I find the memory coiled in the depths of my mind like a lurking beast waiting for the right moment to strike. As soon as I touch on it, it springs to the forefront of my mind and I tense.
After so many years, you'd think that the details of the memory would have faded, but in reality, every terrible, confusing, tiny detail is there.
I'm in the kitchen with my parents. It's an average night, tomorrow I have school and I'm looking forward to my woodcrafting lesson, Mother is cooking our dinner and Father is talking to her from his weaving while she's stirring the vegetables.
Daniel Hidden is a man of about thirty, with dark hair and forest green eyes identical to mine. He's a basket weaver, and he's quite lucky to have the job, or we'd be so poor we'd live in the very edges of the Ferna Living Quarters, out near the wilderness of the southernmost forests. He's a great father and a family man through and through. He always spares time for James and me even though most other fathers can't or won't do that for their children. Katherine Dire is a typical mother, she'll stay at home permanently until I'm old enough to earn money for the family, then she'll go back to work. That won't be for some few years yet, but she seems content with home life. She's not as friendly or cheerful as my father, and it's obvious that James is her favourite, but I've got my father, and my family couldn't be closer.
I'm sat on the low windowsill, overlooking the garden and my tree that look so inviting this evening, bathed in the orange half-light of the setting sun. It's about an hour and a half before nightfall, and the urge to go outside is pulling at my young mind like a rope tied around the waist.
"Dad, can I go and climb my tree?" I ask, and he smiles down at me from where he's sitting at the kitchen table with all sorts of different types of twigs. His hands are scratched from the sharp twigs and he looks a bit tired, but he always looks that way yet he's always the most cheerful man you could ever hope to meet.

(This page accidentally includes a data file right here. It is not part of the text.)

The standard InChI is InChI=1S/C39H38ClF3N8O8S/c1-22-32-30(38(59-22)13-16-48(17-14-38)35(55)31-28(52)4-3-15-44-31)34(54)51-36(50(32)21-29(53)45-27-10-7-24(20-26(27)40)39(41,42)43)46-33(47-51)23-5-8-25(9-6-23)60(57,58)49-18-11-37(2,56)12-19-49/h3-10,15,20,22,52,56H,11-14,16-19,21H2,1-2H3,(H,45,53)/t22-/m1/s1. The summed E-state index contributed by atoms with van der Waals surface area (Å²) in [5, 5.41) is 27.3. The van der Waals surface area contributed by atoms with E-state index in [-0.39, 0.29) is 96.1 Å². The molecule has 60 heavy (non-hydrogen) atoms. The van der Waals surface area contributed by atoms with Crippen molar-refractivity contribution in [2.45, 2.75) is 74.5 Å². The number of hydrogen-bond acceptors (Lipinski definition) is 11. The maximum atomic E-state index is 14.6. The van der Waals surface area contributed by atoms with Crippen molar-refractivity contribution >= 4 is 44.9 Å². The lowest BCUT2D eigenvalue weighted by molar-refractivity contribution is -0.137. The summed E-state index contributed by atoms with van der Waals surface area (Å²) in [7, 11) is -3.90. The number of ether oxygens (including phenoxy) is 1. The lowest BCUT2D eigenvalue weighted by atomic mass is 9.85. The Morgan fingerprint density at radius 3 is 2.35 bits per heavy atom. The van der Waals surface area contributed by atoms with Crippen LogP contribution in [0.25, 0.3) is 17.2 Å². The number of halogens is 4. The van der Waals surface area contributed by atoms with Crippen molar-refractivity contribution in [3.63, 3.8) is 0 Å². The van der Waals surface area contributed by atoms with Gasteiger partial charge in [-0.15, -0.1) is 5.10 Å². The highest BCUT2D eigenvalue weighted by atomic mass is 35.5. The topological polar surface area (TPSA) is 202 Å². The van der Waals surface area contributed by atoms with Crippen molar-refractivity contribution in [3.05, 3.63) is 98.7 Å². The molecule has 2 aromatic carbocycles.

"Only if you stay where your mother and I can see you." He says warmly, and my mother smiles at me and nods in agreement. Immediately I jump to my feet and am out of the door, sprinting for my tree. My parents laugh at my enthusiasm; I can hear it from here. I've always had great hearing, and my father often calls me a fennec fox. I don't know what a fennec fox is, but he says they have big ears and can hear well. I'm sure it's meant as a compliment.
I reach my tree and start climbing, listening to the birds in the nearby trees. I see a sparrow go to flutter away and pause. I stay quite still and it hops closer and closer, until I could reach out and stroke it if I wanted. It actually hops onto my hand, and I gasp quietly with delight. It chirps and appears at ease, then with a flurry of feathers, it flies off in search of a good roost. I sit in my tree and watch the woods, even manage to glimpse a deer as it bounds by gracefully.
I love my home, especially my tree, it's peaceful here and my family is a happy one, happier than most. The clouds are gathering above now, but I'm not worried, a little rain never hurt anyone. Before I even realise it, I've fallen asleep on my branch.
I wake to find that something isn't right. It's dark, though I can tell it's still day time because of the amount of light. I see that the clouds are thick overhead, but the sun won't be down for just under half an hour. I try to figure out what's wrong, and listen hard. I realise that the birds have stopped singing, meaning that a predator or person is nearby. I assume it's my father and open my eyes fully, rubbing them with the heels of my hands and looking around.
Two big green eyes stare at me from the canopy above, and I freeze. The tree cat drops down to my branch and regards me with hunger in its eyes. Slowly, like my father taught me, I lower my legs off the side of the branch, close my eyes to hide the intent and gather air into my lungs to scream. It pounces and I drop, but for some reason, halfway down, my scream changes, like my vocal chords have been twisted, and I hit the ground strangely. But I don't have time for wondering, my father is running out of the house and the tree cat is right behind me.
Without thinking, I sprint for the trees, hoping to hide somewhere from my pursuer. I hear it growling with hungry anticipation and speed up, running faster than I ever have. The ground is closer to my face than usual, I note, and it feels like I'm running on four legs and not two, while ducking under logs and branches and trying to get away. The sounds of pursuit get fainter and I slow a little, listening hard.
There's a bright flash of lightning, followed by a deafening crash of thunder, and I yelp at the unexpected pain in my ears at the loud sound. I skid to a halt, sure now that the tree cat has given up, or perhaps found easier prey. I look down as another fork of lightning shoots across the sky and gasp as instead of my hands, I see paws covered in sand-coloured fur, fading to a pale cream as it reaches the tiny paw. No way!